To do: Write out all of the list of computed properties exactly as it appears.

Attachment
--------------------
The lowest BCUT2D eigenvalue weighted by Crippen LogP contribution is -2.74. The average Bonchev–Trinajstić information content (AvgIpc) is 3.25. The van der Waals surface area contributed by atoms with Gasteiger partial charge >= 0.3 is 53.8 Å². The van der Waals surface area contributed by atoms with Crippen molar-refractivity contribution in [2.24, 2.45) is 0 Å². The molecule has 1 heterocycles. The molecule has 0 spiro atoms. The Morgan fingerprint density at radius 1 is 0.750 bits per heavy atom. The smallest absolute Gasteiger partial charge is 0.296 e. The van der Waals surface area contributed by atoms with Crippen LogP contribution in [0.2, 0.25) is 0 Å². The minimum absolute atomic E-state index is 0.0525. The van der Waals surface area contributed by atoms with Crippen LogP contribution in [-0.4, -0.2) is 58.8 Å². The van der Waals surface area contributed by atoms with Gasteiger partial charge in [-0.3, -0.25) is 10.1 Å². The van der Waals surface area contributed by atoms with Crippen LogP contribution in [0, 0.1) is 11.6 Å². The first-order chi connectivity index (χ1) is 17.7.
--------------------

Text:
The lowest BCUT2D eigenvalue weighted by Crippen LogP contribution is -2.74. The average Bonchev–Trinajstić information content (AvgIpc) is 3.25. The van der Waals surface area contributed by atoms with Gasteiger partial charge >= 0.3 is 53.8 Å². The van der Waals surface area contributed by atoms with Crippen molar-refractivity contribution in [2.24, 2.45) is 0 Å². The molecule has 1 heterocycles. The molecule has 0 spiro atoms. The Morgan fingerprint density at radius 1 is 0.750 bits per heavy atom. The smallest absolute Gasteiger partial charge is 0.296 e. The van der Waals surface area contributed by atoms with Crippen LogP contribution in [0.2, 0.25) is 0 Å². The minimum absolute atomic E-state index is 0.0525. The van der Waals surface area contributed by atoms with Crippen LogP contribution in [-0.4, -0.2) is 58.8 Å². The van der Waals surface area contributed by atoms with Gasteiger partial charge in [-0.3, -0.25) is 10.1 Å². The van der Waals surface area contributed by atoms with Crippen LogP contribution in [0, 0.1) is 11.6 Å². The first-order chi connectivity index (χ1) is 17.7.